A very clear example of the capacity of the OECD world is the amount of money spent on the pet industry. Pfizer, the world’s second-largest supplier of animal medicines, estimates that there are about 120 million cats and 115 million dogs kept as pets around the world. Sweden, alone, with a population of just nine million inhabitants is a home of about 1.2 million cats and 800 000 dogs. A rough extrapolation of the Swedish data appears to suggest that there might be up two million pets for every 10 million inhabitants in the OECD world. It would not be off the mark, therefore, to argue that there could be about 40 million cats and 30 million dogs in the European Union.
According to a conservative estimate the pet owning citizens of the European Union spend about 150 million USD daily or 45 billion USD per annum on pet food. This staggering amount that the citizens of the European Union spent to keep their cats and dogs alive is nearly three times as much as the total amount that Sub-Saharan Africa annually gets from the industrialised countries in terms of official development assistance (Alex de Wall and Timothy Johnson, 1996). The amount of money that the citizens of the OECD countries spend on soft drinks, liquor and gambling is far more greater than those spend on pet animals. The annual consumption of liquor is considerably greater than the total amount of Swedish development aid. Swedes gamble for about 2 billion USD per annum; or nearly twice as much as the total Swedish development aid.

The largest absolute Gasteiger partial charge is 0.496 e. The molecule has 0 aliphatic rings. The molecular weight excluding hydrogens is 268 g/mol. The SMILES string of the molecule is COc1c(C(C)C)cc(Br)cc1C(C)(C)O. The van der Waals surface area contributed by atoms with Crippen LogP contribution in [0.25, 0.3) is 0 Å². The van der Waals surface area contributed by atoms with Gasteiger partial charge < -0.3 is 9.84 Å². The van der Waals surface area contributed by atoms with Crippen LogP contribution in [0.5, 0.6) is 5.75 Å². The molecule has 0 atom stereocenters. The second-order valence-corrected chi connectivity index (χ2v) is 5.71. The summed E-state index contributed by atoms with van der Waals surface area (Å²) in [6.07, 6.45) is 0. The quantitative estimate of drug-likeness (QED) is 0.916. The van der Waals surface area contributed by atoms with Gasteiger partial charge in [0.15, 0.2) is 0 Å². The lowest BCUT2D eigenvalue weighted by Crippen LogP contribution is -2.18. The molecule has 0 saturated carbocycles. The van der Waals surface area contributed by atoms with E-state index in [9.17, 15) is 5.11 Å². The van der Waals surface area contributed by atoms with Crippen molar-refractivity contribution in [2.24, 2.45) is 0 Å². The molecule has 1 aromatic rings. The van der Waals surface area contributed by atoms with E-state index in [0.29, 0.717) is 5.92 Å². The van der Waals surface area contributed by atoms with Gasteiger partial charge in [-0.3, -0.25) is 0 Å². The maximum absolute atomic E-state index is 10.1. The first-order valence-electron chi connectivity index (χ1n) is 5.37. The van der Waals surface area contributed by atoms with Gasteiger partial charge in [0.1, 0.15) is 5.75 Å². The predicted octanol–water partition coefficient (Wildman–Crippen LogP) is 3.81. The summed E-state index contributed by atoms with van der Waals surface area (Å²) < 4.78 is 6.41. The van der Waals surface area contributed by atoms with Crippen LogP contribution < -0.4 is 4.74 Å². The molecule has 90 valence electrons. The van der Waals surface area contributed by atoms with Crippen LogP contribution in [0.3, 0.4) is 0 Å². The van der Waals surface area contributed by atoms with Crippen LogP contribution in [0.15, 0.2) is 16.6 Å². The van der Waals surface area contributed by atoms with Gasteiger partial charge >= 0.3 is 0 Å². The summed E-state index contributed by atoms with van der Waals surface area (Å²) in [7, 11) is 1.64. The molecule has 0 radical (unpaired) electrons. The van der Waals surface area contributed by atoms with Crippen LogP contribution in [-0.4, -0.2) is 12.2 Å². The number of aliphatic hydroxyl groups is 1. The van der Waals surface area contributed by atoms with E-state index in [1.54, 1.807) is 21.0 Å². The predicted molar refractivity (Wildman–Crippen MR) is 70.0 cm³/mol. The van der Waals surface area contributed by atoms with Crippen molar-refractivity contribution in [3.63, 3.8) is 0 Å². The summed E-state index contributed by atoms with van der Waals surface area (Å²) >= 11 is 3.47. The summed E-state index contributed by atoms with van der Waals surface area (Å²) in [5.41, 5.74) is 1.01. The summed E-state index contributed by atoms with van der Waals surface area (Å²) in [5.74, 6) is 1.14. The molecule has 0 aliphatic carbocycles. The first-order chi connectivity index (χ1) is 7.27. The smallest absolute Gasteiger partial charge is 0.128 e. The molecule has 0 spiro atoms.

The size of the pet industry vis a vis the volume of funds transferred from the OECD countries to the poorer regions and peoples of the world demonstrates two points. First, it shows the kind of luxury goods disposed by the citizens of the OECD countries. Second, it highlights the sharp contrast between life destinies of individuals. It matters where one is born although an individual is born to parents and nationality without her/his choice. While many a person may not wish to swap parents, far too many of us would certainly go a long way in search for a life free of hunger and curable diseases.
I have dwelt on the economy of the pet industry to stress the economic capacity of a great majority of the OECD citizens. But it is not my intention, as Peter Singer has recently done, to link this capacity to moral responsibility. In a brief commentary to the UN Millennium Development Goals, Peter Singer wrote that “those who have enough to spend on luxuries [ca. 900 million of the world’s population] yet fail to share even a tiny fraction of their income with the poor, must bear some responsibility for the deaths they could have prevented“ (Project Syndicate, June 2002).
The capacity of the OECD citizens to make a substantial contribution to the elimination of hunger cannot be compared with the resources that the OECD states have at their disposal. The defence expenditures of the OECD countries is so vast that a tiny fraction of it would wipe hunger out of the surface of the world. It is, however, worrying that the globalized economy made possible by advances in information technology has created an extremely polarised and conflict ridden world between the minority who bask in luxury and the majority who are daily deprived of basic needs such as clean water, functional food and shelter and thus die at early ages. Unless grounded on an equitable distribution of resources that ensures the basic needs of all individuals, a global system would have to rely on naked force for its survival.